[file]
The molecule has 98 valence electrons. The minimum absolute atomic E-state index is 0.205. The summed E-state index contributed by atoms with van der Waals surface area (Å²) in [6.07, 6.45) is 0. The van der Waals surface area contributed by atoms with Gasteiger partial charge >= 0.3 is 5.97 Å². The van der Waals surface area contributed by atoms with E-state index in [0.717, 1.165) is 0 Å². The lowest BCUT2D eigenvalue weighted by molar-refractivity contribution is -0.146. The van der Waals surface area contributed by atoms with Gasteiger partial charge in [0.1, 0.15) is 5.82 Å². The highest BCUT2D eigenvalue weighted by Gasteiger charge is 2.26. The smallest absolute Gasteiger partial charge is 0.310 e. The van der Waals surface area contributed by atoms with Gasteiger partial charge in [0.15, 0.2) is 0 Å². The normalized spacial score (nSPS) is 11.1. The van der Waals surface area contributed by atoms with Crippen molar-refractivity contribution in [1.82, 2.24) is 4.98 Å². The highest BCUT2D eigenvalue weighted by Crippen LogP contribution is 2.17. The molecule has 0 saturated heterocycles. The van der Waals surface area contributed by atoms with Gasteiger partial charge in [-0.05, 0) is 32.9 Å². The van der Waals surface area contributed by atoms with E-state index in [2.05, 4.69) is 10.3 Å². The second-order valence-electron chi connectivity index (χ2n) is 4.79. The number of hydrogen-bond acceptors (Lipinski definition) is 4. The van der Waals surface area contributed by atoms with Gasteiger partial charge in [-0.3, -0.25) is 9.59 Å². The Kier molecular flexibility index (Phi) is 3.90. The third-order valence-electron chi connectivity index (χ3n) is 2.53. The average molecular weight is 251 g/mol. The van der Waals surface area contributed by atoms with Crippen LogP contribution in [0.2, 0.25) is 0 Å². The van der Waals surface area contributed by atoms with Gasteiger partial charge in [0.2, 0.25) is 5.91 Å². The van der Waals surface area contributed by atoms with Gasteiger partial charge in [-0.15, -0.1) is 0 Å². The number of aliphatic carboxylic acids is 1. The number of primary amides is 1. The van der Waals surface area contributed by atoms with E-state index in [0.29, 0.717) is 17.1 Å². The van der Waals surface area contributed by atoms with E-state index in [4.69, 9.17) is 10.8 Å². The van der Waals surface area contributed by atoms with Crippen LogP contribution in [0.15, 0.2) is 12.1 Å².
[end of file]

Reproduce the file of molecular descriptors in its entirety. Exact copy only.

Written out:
The molecule has 98 valence electrons. The minimum absolute atomic E-state index is 0.205. The summed E-state index contributed by atoms with van der Waals surface area (Å²) in [6.07, 6.45) is 0. The van der Waals surface area contributed by atoms with Gasteiger partial charge >= 0.3 is 5.97 Å². The van der Waals surface area contributed by atoms with E-state index in [0.717, 1.165) is 0 Å². The lowest BCUT2D eigenvalue weighted by molar-refractivity contribution is -0.146. The van der Waals surface area contributed by atoms with Gasteiger partial charge in [0.1, 0.15) is 5.82 Å². The highest BCUT2D eigenvalue weighted by Gasteiger charge is 2.26. The smallest absolute Gasteiger partial charge is 0.310 e. The van der Waals surface area contributed by atoms with Gasteiger partial charge in [0.15, 0.2) is 0 Å². The normalized spacial score (nSPS) is 11.1. The van der Waals surface area contributed by atoms with Crippen molar-refractivity contribution in [1.82, 2.24) is 4.98 Å². The highest BCUT2D eigenvalue weighted by Crippen LogP contribution is 2.17. The molecule has 0 saturated heterocycles. The van der Waals surface area contributed by atoms with Gasteiger partial charge in [-0.05, 0) is 32.9 Å². The van der Waals surface area contributed by atoms with E-state index in [2.05, 4.69) is 10.3 Å². The second-order valence-electron chi connectivity index (χ2n) is 4.79. The number of hydrogen-bond acceptors (Lipinski definition) is 4. The van der Waals surface area contributed by atoms with Gasteiger partial charge in [-0.3, -0.25) is 9.59 Å². The Kier molecular flexibility index (Phi) is 3.90. The third-order valence-electron chi connectivity index (χ3n) is 2.53. The average molecular weight is 251 g/mol. The van der Waals surface area contributed by atoms with Crippen LogP contribution in [0.2, 0.25) is 0 Å². The van der Waals surface area contributed by atoms with Gasteiger partial charge in [0.2, 0.25) is 5.91 Å². The van der Waals surface area contributed by atoms with Gasteiger partial charge in [-0.15, -0.1) is 0 Å². The number of aliphatic carboxylic acids is 1. The number of primary amides is 1. The van der Waals surface area contributed by atoms with E-state index in [0.29, 0.717) is 17.1 Å². The van der Waals surface area contributed by atoms with E-state index in [4.69, 9.17) is 10.8 Å². The van der Waals surface area contributed by atoms with Crippen LogP contribution in [0.15, 0.2) is 12.1 Å².